Open Access Open Access  Restricted Access Subscription or Fee Access

Review on Low Power Microelectronics

Prateek Srivastava


The transistor was invented in the late 1940s, and the integrated circuit was invented in the late 1950s, ushering in the time of low-power microelectronics. Battery-operated goods like as watches, ear monitors, implantable cardioverter artificial hearts, pocket calculators, pagers, cellphones, and potentially the hand-held mobile microchips terminal have been the most demanding uses of low power microelectronics in the past. Low-power microelectronics, on the other hand, swiftly evolved from a significant tributary to the mainstream of microelectronics in the early 1990s. The main reasons for this shift were rising transistor packing density and CMOS microchip clock frequencies, which pushed heat removal and power distribution to the forefront of the difficulties confronting microelectronics advancement. Microelectronics is an area of electronics that makes use of very small, or micro, components to make electronics. The sector continues to flourish as demand for compact, low-cost devices grows. Research, reliability, and manufacturing are the three key areas of attention. Low-power electronics, like laptop CPUs, are electronics that were designed to use less electricity than typical, generally at a cost.

Future potential for low power gigascale integration (GSI) will be controlled by a pyramid of conceptual and applied restrictions whose levels can be classified as (1) basic, (2) material, (3) device, (4) circuit, and (5) system, according to the thesis of this discussion. Semiconductor materials such as silicon and germanium are used to make microelectronic devices. Microelectronic versions of classic electronics designs, and components can be discovered.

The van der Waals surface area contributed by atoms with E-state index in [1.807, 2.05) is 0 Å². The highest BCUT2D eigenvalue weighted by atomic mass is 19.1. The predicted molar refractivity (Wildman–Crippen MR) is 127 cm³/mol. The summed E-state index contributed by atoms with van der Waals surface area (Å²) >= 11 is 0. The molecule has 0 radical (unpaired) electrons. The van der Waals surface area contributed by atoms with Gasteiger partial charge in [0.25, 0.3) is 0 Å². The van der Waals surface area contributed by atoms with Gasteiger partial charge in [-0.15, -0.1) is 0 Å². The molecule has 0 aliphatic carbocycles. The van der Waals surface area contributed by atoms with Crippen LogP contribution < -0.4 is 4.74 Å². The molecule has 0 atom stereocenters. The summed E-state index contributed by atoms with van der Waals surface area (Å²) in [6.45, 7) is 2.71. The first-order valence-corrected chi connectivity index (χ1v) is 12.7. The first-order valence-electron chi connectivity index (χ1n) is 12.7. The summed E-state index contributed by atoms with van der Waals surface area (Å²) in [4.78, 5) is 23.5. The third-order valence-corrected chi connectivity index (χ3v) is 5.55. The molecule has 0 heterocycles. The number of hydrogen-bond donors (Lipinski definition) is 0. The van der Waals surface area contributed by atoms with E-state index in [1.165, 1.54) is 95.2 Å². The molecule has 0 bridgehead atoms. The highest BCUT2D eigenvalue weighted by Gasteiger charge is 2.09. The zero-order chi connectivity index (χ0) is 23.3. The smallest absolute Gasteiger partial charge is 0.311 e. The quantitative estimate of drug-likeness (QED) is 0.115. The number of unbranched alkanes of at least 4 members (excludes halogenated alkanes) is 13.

Full Text:



Meindl JD. Low power microelectronics: Retrospect and prospect. Proceedings of the IEEE. 1995 Apr;83(4):619-35.

Liang YC, Samudra GS, Huang CF. Power microelectronics: device and process technologies. 2009 May 20.

Noyce RN. Microelectronics. Scientific American. 1977 Sep 1;237(3):62-9.

Nahar MM, Ma B, Guye K, Chau QH, Padilla J, Iyengar M, Agonafer D. Microscale evaporative cooling technologies for high heat flux microelectronics devices: Background and recent advances. Applied Thermal Engineering. 2021 Jul 25;194:117109.

Zeb A, de Andrade Romero M, Baiguskarov D, Aitbayev S, Strelets K. LED lightbulbs as a source of electricity saving in buildings. InMatec Web of conferences 2016 (Vol. 73, p. 02004). EDP Sciences.

Rüedi PF, Bishof A, Augustyniak MK, Persechini P, Nagel JL, Pons M, Emery S, Chételat O. Ultra low power microelectronics for wearable and medical devices. InDesign, Automation & Test in Europe Conference & Exhibition (DATE), 2017 2017 Mar 27 (pp. 1426-1431). IEEE.

Hsu MT, Lin YH, Jing-Cheng Y. Low power high gain CMOS LNA based on inverter cell and self-body bias for UWB receivers. Microelectronics Journal. 2014 Nov 1;45(11):1463-9.

Ivey B. nanoWatt and nanoWatt XLP™ Technologies: An Introduction to Microchip‟ s Low-Power Devices. AN1267, Microchip. 2009.

Zainol MZ, Mustapha F, Sultan MT, Yidris N. Implementation of extreme low power micro-controller for a wireless structural health monitoring (SHM) system. InApplied Mechanics and Materials 2012 (Vol. 225, pp. 344-349). Trans Tech Publications Ltd.

Nishizawa JI, Terasaki T, Shibata J. Field-effect transistor versus analog transistor (static induction transistor). IEEE Transactions on Electron Devices. 1975 Apr;22(4):185-97.

Jain S, Khera N. Development of smart Human Machine Interface for solar powered appliances. In2015 Annual IEEE India Conference (INDICON) 2015 Dec 17 (pp. 1-4). IEEE.

da Graça GC, Augusto A, Lerer MM. Solar powered net zero energy houses for southern Europe: Feasibility study. Solar Energy. 2012 Jan 1;86(1):634-46.



  • There are currently no refbacks.